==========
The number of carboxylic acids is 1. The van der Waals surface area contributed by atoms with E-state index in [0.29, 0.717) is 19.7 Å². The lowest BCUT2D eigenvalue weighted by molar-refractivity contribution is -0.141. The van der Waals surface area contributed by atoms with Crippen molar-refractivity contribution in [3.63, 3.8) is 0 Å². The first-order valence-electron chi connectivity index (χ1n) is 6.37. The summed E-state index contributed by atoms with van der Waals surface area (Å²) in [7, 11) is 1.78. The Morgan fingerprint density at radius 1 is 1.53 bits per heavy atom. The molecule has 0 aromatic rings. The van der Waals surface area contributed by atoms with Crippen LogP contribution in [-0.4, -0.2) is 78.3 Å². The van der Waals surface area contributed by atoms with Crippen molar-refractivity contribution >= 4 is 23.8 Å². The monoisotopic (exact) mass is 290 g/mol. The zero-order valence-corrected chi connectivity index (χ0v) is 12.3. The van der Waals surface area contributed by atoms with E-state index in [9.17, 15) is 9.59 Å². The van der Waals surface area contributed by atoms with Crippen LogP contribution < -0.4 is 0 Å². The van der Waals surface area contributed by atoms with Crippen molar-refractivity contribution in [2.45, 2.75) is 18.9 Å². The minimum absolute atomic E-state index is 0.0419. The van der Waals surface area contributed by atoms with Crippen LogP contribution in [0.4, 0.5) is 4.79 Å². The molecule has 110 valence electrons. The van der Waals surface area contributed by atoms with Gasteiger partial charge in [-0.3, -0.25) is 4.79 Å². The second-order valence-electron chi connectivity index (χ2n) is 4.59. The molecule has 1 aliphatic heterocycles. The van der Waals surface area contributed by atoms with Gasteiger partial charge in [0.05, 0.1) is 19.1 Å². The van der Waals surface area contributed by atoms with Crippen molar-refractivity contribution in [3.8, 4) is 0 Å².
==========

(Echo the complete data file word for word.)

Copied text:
The number of carboxylic acids is 1. The van der Waals surface area contributed by atoms with E-state index in [0.29, 0.717) is 19.7 Å². The lowest BCUT2D eigenvalue weighted by molar-refractivity contribution is -0.141. The van der Waals surface area contributed by atoms with Crippen molar-refractivity contribution in [3.63, 3.8) is 0 Å². The first-order valence-electron chi connectivity index (χ1n) is 6.37. The summed E-state index contributed by atoms with van der Waals surface area (Å²) in [7, 11) is 1.78. The Morgan fingerprint density at radius 1 is 1.53 bits per heavy atom. The molecule has 0 aromatic rings. The van der Waals surface area contributed by atoms with Crippen LogP contribution in [-0.4, -0.2) is 78.3 Å². The van der Waals surface area contributed by atoms with Crippen molar-refractivity contribution >= 4 is 23.8 Å². The monoisotopic (exact) mass is 290 g/mol. The zero-order valence-corrected chi connectivity index (χ0v) is 12.3. The van der Waals surface area contributed by atoms with E-state index in [9.17, 15) is 9.59 Å². The van der Waals surface area contributed by atoms with Crippen LogP contribution < -0.4 is 0 Å². The van der Waals surface area contributed by atoms with Crippen molar-refractivity contribution in [2.45, 2.75) is 18.9 Å². The minimum absolute atomic E-state index is 0.0419. The van der Waals surface area contributed by atoms with Crippen LogP contribution in [0.4, 0.5) is 4.79 Å². The molecule has 110 valence electrons. The van der Waals surface area contributed by atoms with Gasteiger partial charge in [-0.3, -0.25) is 4.79 Å². The second-order valence-electron chi connectivity index (χ2n) is 4.59. The molecule has 1 aliphatic heterocycles. The van der Waals surface area contributed by atoms with Gasteiger partial charge in [0.05, 0.1) is 19.1 Å². The van der Waals surface area contributed by atoms with Crippen molar-refractivity contribution in [3.8, 4) is 0 Å².